A little over a week ago Rocky Mountain announced its new Maiden downhill bike, and we brought you up to speed on the details here. As we hoped, we were able to ride a few laps aboard an early-production Maiden World Cup at Whistler.
After a period of downhill bikes trending steadily slacker, the market seems to have leveled out between 63 and 64 degrees, which is right where the Maiden plays. Even in the slackest 63-degree setting the Maiden struck a comfortable balance of maneuverability and stability, particularly combined with the very-short 16.7-inch chainstays.
This was my first ride aboard BOS suspension and I’m thoroughly impressed with the Idylle Air model spec’d on the World Cup. This air-sprung fork is very supple, and soaked up Whistler’s extensive braking bumps and bomb holes incredibly well. It also provided a well-controlled and comfortable ramp up to end of stroke.
Out back, the BOS Stoy RaRe was very well matched to the fork, soaking up small chatter and big hits without breaking a sweat.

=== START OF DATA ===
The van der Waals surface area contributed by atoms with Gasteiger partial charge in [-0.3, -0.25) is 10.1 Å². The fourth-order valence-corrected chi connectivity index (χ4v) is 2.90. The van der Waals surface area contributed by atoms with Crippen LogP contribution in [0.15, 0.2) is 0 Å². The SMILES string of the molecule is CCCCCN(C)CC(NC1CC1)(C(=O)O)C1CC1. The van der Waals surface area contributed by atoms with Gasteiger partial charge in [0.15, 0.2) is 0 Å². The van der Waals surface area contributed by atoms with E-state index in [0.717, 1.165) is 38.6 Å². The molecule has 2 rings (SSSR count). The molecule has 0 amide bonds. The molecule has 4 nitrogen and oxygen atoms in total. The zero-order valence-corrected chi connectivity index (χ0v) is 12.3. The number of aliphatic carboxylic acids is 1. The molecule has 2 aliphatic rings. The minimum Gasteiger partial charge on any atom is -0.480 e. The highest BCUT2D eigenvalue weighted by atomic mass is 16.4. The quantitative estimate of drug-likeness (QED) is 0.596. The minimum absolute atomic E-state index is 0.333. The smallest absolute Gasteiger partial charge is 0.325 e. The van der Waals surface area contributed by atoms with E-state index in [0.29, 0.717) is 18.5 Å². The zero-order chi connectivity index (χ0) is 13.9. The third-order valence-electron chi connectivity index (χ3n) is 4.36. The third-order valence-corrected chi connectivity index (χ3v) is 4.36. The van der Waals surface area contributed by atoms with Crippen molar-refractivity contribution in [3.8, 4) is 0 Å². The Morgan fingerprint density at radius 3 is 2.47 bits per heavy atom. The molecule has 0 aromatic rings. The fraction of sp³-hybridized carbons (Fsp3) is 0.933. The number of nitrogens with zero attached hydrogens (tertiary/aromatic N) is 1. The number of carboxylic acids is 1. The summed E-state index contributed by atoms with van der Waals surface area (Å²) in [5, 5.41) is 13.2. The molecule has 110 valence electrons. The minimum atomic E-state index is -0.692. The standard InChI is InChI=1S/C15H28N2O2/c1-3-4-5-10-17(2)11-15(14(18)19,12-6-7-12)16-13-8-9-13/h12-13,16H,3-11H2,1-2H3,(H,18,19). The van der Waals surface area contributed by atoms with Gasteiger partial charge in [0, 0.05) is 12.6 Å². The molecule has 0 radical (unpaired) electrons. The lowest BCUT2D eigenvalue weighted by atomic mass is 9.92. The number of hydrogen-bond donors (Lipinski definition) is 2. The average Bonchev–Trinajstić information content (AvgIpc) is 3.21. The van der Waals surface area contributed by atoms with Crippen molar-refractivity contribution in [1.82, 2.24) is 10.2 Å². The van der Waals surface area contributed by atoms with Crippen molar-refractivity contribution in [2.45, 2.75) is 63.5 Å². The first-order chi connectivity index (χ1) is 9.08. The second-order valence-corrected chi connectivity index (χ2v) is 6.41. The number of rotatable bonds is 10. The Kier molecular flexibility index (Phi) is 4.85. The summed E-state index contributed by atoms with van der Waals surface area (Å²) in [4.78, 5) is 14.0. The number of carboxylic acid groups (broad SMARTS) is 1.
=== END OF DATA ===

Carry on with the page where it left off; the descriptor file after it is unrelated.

In designing the Maiden, Rocky Mountain invested a lot of time and energy in minimizing the impact of braking force on the rear suspension. The company’s patented Autonomous Braking design “[balances] anit-rise, caliper rotation, and instantaneous inertial brake transfer values” to keep the rear suspension active when braking. That’s a bunch of tech-speak, but in a nutshell, most all of today’s downhill bikes squat under braking, which firms up the suspension a bit due to being deeper in the travel. Combine that squat with caliper rotation and you can end up with grip-slip under braking. On the Maiden, I couldn’t believe how composed and neutral the bike felt under braking. It was astonishingly smooth under even the worst braking bumps.